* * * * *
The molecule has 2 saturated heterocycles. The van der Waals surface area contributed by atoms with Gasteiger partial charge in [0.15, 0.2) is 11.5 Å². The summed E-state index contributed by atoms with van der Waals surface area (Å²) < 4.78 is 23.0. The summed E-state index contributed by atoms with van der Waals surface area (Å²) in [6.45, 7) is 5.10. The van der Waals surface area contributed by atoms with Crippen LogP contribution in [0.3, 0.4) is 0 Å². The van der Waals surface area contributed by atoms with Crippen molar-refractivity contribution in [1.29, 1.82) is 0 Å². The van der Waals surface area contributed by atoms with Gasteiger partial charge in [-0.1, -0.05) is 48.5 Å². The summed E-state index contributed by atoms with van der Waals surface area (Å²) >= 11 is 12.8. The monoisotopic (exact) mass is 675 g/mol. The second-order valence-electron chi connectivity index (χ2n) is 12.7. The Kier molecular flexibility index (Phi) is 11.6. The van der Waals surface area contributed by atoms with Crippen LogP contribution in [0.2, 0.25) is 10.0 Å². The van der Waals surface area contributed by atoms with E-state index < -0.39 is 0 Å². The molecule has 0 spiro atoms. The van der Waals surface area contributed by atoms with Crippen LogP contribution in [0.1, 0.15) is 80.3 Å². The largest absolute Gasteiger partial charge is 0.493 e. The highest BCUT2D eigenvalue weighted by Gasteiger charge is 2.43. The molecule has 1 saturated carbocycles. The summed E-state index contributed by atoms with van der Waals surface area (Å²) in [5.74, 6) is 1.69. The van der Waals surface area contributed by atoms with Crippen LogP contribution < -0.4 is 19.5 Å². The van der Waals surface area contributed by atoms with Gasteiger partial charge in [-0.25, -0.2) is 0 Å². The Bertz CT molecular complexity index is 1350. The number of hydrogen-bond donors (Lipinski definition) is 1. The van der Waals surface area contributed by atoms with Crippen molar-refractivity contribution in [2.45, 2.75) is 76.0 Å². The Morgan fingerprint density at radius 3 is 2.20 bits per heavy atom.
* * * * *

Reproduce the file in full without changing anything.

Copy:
The molecule has 2 saturated heterocycles. The van der Waals surface area contributed by atoms with Gasteiger partial charge in [0.15, 0.2) is 11.5 Å². The summed E-state index contributed by atoms with van der Waals surface area (Å²) < 4.78 is 23.0. The summed E-state index contributed by atoms with van der Waals surface area (Å²) in [6.45, 7) is 5.10. The van der Waals surface area contributed by atoms with Crippen LogP contribution in [0.3, 0.4) is 0 Å². The van der Waals surface area contributed by atoms with Crippen molar-refractivity contribution in [1.29, 1.82) is 0 Å². The van der Waals surface area contributed by atoms with Gasteiger partial charge in [-0.1, -0.05) is 48.5 Å². The summed E-state index contributed by atoms with van der Waals surface area (Å²) >= 11 is 12.8. The monoisotopic (exact) mass is 675 g/mol. The second-order valence-electron chi connectivity index (χ2n) is 12.7. The Kier molecular flexibility index (Phi) is 11.6. The van der Waals surface area contributed by atoms with Crippen LogP contribution in [0.2, 0.25) is 10.0 Å². The van der Waals surface area contributed by atoms with E-state index < -0.39 is 0 Å². The molecule has 0 spiro atoms. The van der Waals surface area contributed by atoms with Crippen LogP contribution in [0.1, 0.15) is 80.3 Å². The largest absolute Gasteiger partial charge is 0.493 e. The highest BCUT2D eigenvalue weighted by Gasteiger charge is 2.43. The molecule has 1 saturated carbocycles. The summed E-state index contributed by atoms with van der Waals surface area (Å²) in [5.74, 6) is 1.69. The van der Waals surface area contributed by atoms with Crippen LogP contribution < -0.4 is 19.5 Å². The van der Waals surface area contributed by atoms with Gasteiger partial charge in [-0.25, -0.2) is 0 Å². The Bertz CT molecular complexity index is 1350. The number of hydrogen-bond donors (Lipinski definition) is 1. The van der Waals surface area contributed by atoms with Crippen molar-refractivity contribution in [2.45, 2.75) is 76.0 Å². The Morgan fingerprint density at radius 3 is 2.20 bits per heavy atom.